December 19, 2013
On Dec. 16 2013, Ofcom—the UK telecom regulator—announced a new approach for the use of E-band wireless communications in the United Kingdom. This new approach results from an earlier Ofcom consultation exercise in which Aviat Networks participated.
To summarize, the new approach, which is available for licensing after Dec. 17, 2013, splits the band into two segments. Ofcom will coordinate the lower segment of 2GHz, while the upper segment of 2.5GHz will remain self-coordinated as per the prior policy.
The segment Ofcom coordinates will follow the usual regulatory processes for all the other fixed link bands it oversees. Moreover, Ofcom has already updated all the relevant documents and forms to accommodate E-band. While we (i.e., Aviat Networks, other telecom vendors) would have preferred the larger portion of spectrum to have been granted to the Ofcom-coordinated process, we welcome this new arrangement because it provides an option for greater security and peace of mind to operators in terms of protection from interference than was envisaged for the previous all self-coordinated spectrum regime.
For a more detailed look at the new E-band arrangement, Figure 1 shows the Ofcom-coordinated section sitting in the lower half of both the 71-76GHz and 81-86GHz bands thus allowing for the deployment of FDD systems in line with ECC/REC(05)07.
In terms of channelization within the Ofcom-coordinated block, the regulator announced that it would permit 8 x 250MHz channels, 4 x 500MHz channels, 1 x 750MHz channel and 1 x 1000MHz channel as per ECC/REC(05)07. Ofcom also stated that 62.5MHz and 125MHz channels will be implemented as soon as the relevant technical standards, etc., from ETSI are published. Figure 2 shows the Ofcom channel plan:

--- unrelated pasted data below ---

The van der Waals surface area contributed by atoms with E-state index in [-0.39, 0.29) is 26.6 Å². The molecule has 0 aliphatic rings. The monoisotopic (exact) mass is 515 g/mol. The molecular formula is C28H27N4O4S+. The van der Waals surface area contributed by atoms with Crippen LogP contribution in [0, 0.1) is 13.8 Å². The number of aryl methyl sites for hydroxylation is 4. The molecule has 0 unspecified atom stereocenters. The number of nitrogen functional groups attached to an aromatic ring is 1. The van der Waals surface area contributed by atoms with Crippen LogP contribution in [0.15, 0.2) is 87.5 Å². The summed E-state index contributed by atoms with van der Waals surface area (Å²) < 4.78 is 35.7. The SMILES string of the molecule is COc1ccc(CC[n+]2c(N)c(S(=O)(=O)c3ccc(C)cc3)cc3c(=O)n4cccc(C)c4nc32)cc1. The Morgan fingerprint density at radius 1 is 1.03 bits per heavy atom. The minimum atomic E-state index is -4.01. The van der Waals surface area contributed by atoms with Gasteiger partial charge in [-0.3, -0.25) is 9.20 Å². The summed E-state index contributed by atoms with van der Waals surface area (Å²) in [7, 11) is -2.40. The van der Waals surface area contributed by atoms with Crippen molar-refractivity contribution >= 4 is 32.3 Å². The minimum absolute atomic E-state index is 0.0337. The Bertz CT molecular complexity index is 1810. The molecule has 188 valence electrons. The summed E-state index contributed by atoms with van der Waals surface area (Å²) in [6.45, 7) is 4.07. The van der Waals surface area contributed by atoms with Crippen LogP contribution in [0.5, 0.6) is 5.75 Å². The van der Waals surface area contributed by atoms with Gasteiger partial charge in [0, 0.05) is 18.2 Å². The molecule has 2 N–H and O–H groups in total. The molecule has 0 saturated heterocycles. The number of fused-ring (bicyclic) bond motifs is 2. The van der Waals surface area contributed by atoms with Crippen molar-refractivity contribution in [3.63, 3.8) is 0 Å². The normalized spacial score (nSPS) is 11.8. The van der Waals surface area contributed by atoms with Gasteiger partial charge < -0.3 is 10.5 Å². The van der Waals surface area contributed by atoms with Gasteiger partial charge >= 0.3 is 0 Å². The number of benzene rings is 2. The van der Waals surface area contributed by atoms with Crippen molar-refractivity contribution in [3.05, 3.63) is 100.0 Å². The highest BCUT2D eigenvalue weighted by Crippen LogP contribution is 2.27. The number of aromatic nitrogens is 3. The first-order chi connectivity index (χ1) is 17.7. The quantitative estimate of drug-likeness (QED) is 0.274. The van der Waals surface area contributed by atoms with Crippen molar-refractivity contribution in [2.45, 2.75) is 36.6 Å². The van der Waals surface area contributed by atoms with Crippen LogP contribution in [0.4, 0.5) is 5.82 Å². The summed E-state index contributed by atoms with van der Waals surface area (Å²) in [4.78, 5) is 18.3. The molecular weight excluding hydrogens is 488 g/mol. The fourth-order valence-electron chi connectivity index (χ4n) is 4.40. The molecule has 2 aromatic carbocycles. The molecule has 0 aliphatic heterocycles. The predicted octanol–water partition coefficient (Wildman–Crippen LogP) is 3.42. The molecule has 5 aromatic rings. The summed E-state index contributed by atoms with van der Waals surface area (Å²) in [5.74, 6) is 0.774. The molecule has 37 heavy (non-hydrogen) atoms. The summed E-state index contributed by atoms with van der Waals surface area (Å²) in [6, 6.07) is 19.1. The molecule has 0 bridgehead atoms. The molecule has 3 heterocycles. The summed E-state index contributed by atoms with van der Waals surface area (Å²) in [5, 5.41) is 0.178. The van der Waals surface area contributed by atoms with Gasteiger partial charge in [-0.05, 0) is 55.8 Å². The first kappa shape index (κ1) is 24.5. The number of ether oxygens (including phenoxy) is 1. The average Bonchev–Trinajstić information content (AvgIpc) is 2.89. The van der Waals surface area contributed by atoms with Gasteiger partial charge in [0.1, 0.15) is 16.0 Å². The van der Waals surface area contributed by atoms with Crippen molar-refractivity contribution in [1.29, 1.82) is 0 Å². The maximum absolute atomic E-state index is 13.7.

Regarding equipment requirements, Ofcom stated that it will allow equipment that meets the appropriate sections of EN 302 217-2-2 and EN 302 217-4-2. This includes the antenna classes (e.g., classes 2-4) that will allow the deployment of solutions with flat panel antennas. Aviat Networks welcomes this approach and hopes that other regulators—notably the FCC in terms of antenna requirements—currently considering opening up and/or revising their rules for E-band adopt similar approaches.
The license fees for the self-coordinated segment remains at £50 per link per annum, whereas in the Ofcom-coordinated segment the fees are bandwidth based as reflected in Figure 3:
Notwithstanding the current fees consultation process that Ofcom is undertaking, these “interim fees” will remain in place for five years, after which time the results of the fees review may mean that they will be amended.
Also because of responses received during the consultation process, within the self-coordinated block, Ofcom will now require the following additional information for the self-coordination database: antenna polarization (horizontal, vertical or dual), ETSI Spectrum Efficiency Class and whether the link is TDD or FDD.